It’s not known exactly when the first marmot ancestors arrived, but DNA evidence suggests that it was likely during the Illinoian glacial period (about 100,000 years ago). Sea levels fell during this period, creating land bridges between the mainland and Vancouver Island allowing marmots from the continent to travel to the newly accessible island.  Once the glaciers melted sea levels rose again, isolating the island marmots and setting the stage for a new species to evolve. During subsequent glaciation periods, it is likely that while more mainland marmots journeyed to the Island but did not disrupt the speciation of the Vancouver Island marmot.

Marmots were important to many First Nations on Vancouver Island. A number of First Nations recall the importance of marmot fur and meat in their cultural traditions, and carried out annual hunts on the species. In the ‘Namgis Tradition Territory, there was “Papikatan” (similar to “Place of Marmot”) near present day Schoen Lake Provincial Park. While historic marmot populations can only be guessed at, the regular harvest by First Nations strongly suggest a much larger, and more widespread, population once lived here.

Recognizing a Species in Decline

By the mid-1980s, volunteer naturalist groups began voicing serious concerns about the state of the marmot population.  In the 1990s, the marmot population began an even more rapid decline. By 1998, only 70 marmots were recorded in the wild, and with the exception of one lone colony on Mt Washington, all marmots were located in one small geographic area east of the Nanaimo Lakes.

The Mt Washington colony was the only surviving colony in the central and northern regions of the marmot’s historic habitat and the remaining marmot population south of Alberni Inlet was so small and fragmented that dispersing animals were unable to find mates. The Recovery Team determined that without active human intervention (captive breeding followed by the reintroduction of captive-bred animals back to the wild) the species would become extinct in the very near future.

Reasons for the Decline

We may never know with certainty why marmots disappeared from much of their historic range. It is especially concerning that marmots disappeared even from large protected areas, such as Strathcona Provincial Park. However, there are hints to the causes in both how marmot colonies occupy the landscape and what we have learned about marmot mortality in the south.

Marmots live in networks of colonies, which we call “meta-populations.” Colonies within these meta-populations regularly exchange young marmots with other. If a single a colony has a poor year – perhaps is particularly hard hit by predators – the survivors would rely on new marmots arriving from other nearby colonies. However, in many areas, the movement of marmots was disrupted, and colonies were increasingly isolated, and vulnerable. Even in large protected areas, this type of isolation can lead to local extinction.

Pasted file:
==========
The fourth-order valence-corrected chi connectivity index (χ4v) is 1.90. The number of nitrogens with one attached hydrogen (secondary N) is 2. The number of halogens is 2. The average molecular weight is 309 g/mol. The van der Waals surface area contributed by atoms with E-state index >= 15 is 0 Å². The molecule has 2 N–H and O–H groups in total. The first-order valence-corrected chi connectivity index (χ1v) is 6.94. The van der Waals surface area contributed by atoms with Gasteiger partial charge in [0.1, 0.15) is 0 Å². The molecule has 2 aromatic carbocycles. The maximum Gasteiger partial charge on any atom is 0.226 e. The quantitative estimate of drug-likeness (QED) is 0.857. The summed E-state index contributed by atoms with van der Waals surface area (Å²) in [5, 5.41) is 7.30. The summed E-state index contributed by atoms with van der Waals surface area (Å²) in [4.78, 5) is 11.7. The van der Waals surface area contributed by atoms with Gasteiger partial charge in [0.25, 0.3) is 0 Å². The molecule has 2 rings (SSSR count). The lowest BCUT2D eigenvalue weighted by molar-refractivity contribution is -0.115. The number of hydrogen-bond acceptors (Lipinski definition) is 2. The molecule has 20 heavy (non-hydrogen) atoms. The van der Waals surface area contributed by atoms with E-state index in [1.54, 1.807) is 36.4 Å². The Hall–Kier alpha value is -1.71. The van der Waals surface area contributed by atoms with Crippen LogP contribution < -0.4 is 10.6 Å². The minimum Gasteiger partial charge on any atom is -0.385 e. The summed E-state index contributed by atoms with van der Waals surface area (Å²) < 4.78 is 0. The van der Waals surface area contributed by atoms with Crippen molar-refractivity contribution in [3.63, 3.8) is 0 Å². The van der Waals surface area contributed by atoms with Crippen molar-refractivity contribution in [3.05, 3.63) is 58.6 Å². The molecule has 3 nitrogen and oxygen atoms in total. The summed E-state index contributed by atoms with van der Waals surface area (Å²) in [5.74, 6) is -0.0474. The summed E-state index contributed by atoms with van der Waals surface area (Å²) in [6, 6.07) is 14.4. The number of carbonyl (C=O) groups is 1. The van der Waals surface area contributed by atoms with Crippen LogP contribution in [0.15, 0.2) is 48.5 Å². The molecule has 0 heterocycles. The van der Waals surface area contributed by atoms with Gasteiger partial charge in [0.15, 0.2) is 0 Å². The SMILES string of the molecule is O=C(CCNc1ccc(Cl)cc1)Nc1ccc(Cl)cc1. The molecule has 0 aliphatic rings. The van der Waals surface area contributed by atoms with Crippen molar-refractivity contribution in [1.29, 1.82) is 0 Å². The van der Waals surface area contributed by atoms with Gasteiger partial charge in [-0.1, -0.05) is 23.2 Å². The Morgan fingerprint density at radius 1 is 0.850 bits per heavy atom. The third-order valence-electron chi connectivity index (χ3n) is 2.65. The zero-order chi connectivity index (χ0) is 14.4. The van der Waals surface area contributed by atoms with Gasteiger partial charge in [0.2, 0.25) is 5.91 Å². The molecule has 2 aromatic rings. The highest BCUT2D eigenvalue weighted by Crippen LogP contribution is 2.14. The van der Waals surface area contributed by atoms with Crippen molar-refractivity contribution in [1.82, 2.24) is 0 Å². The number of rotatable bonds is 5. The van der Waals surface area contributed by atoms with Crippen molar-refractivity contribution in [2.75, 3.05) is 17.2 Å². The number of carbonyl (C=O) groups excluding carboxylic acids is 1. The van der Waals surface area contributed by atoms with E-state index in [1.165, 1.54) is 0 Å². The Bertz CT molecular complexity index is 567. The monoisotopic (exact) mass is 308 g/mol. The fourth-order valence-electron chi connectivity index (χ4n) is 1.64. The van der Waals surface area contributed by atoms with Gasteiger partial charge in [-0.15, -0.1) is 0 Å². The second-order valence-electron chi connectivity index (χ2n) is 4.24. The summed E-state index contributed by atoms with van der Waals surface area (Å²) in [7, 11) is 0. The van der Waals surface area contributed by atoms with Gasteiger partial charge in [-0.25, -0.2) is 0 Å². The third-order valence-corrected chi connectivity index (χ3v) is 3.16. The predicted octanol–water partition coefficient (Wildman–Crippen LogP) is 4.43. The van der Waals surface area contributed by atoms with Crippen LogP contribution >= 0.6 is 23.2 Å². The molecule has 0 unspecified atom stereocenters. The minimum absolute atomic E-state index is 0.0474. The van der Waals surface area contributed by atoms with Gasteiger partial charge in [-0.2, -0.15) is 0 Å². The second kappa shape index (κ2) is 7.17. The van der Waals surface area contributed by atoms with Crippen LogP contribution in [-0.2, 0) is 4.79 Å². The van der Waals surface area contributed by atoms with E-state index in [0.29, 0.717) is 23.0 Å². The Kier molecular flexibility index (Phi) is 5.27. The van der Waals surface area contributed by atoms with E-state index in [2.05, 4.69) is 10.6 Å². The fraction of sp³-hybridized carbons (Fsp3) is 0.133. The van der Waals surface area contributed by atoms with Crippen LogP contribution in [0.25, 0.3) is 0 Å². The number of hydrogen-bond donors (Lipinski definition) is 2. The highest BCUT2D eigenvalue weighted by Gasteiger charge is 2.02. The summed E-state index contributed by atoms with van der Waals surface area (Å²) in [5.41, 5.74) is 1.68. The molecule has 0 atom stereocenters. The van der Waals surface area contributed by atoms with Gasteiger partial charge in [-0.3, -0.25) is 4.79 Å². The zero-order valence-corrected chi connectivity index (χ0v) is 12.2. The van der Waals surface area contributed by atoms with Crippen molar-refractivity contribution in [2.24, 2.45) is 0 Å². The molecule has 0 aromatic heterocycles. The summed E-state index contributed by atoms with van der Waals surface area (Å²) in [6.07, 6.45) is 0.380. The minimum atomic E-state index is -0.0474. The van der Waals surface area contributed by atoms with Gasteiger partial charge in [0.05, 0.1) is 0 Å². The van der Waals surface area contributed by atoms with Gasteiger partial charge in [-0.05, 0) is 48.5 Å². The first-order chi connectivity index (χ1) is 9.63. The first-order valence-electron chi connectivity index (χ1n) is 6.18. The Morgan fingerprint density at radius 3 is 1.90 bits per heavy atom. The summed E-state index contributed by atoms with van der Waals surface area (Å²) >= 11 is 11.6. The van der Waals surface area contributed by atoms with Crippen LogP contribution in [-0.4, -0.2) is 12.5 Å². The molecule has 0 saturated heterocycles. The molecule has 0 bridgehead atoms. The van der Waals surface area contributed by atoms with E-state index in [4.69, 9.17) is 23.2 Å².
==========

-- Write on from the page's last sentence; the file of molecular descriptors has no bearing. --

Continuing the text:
In the south Island area, biologists had the opportunity to witness more of the species’ decline. There, radio telemetry studies identified predation as the most significant cause of recent mortality. From 1995-2005, predation by wolves (Canis lupus), cougars (Felis concolor) and golden eagles (Aquila chrysaetos) accounted for 80% of marmot mortality.

Research suggested that abnormally high levels of predation led to dramatic declines at some colonies in just a single year, and showed that colony-specific survival rates were spatially correlated (similar at closer locations) indicating that declines may have been caused by localized predation events. But predation is a natural and ongoing process the marmots have always been exposed to – so what changed?

It has been speculated that ongoing landscape changes on the Island had coinciding impacts on predator and prey populations as well as on Vancouver Island marmot populations. The boom and bust population dynamics of predators and prey may have been much more extreme over recent decades, exacerbated by the constraints of an island environment. In years with greater numbers of predators and fewer prey, this could have shifted “unnatural” pressures onto marmot populations.

Vancouver Island marmots were never plentiful enough to be the sole prey species for a predator population due to the scarcity of their habitat. Instead, marmots functioned as secondary prey species, and were killed opportunistically while predators hunted more plentiful species such as elk, deer or rabbit. But the impacts of an “unbalanced” predator-prey relationship and the network structure of marmot colonies may have been enough to drive this uniquely Canadian species to the brink of extinction.

Radiotelemetry will help us to answer some of our remaining questions. Marmots in the wild have radiotelemetry transmitters which send out pulses that our crew can detect using special equipment. The strength of the pulse helps us to track a specific location, and the speed of the pulse tells our crew whether the marmot is alive, dead, or hibernating. When a marmot has died, we retrieve its transmitter, and clues around the transmitter help us to determine its “cause of death”.

Future challenges await the marmot as well. Climate change threatens to allow forests to overgrow marmot habitat, as well to bring more extreme weather events. Our challenge is restore this species, and keep its habitat in good condition, in the face of a rapidly changing world.